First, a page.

Sika Wheeler graduated as a Women’s and Gender Studies minor in 2012. Directly after graduation, she entered during the election season with Planned Parenthood in the Greensboro/North Carolina area. After that, she worked for two years at a news station before leaving NC for graduate school at Penn State University. Sika is currently in the second year of her masters program in the College of Communications with a graduate minor in Women’s Studies. Her research deals with celebrity culture, the intersections of race and gender, and online communities.
When asked how WGS helped prepare her for “the real world” she answered:
“The number one thing is the amount of writing and discussion I had to do in my WGS minor at UNCG gave me a huge advantage for graduate school in particular. Without it, I would have done mostly film production in undergrad and it would have been a huge shock to deal with the amount of work in grad school. Also, I think we underestimate how important it is to develop who you are as just a human being when you’re entering the “real world.” WGS classes were instrumental for allowing me to work through and understand aspects of my identity that I maybe would not have thought about from a broad perspective before. That has been hugely helpful in terms of confidence, being able to deal with conflict/discrimination in the settings I’m in, and the ability to explain myself to people from different backgrounds than me. My interest is in social justice and media so it seems to be a very natural fit in terms of developing skill sets but I think the WGS program is a huge benefit to anyone that takes even one class; it’s something that I take for granted, but those discussions we had in classes and the classmates I interacted with were some of the most important ones in terms of understanding myself as a dynamic person.”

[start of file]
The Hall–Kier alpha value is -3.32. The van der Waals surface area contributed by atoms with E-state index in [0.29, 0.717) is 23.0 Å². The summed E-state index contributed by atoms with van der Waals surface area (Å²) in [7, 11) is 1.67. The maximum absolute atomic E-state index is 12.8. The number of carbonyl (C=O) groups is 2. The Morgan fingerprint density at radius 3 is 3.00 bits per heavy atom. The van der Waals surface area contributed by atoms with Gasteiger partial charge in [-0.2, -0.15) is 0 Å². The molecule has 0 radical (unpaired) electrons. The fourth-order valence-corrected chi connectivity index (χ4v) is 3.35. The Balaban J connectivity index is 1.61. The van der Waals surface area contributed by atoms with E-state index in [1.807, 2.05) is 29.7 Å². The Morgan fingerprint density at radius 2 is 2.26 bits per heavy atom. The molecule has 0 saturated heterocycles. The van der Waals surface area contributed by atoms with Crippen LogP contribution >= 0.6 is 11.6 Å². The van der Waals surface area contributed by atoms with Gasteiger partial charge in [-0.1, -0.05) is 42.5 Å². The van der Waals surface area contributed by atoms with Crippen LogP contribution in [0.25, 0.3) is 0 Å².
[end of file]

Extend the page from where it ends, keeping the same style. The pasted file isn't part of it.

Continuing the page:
She goes on to say that she would absolutely recommend WGS as a major/minor for students at UNCG, saying she wishes she would have double-majored, instead of just going with the minor:
“After the second class I took in WGS I took it upon myself to tell everyone that they should take at least one class in the department and I still stand by it. For some reason, we regard studying gender as special interest or only useful if you’re a feminist or woman but it truly is an area that applies to everyone and that I think will be fulfilling and challenging for anyone interested. You’ll become a better writer, you’ll be able to think more critically about the world around you, and you’ll meet really interesting, thoughtful, caring people who are committed to progress.”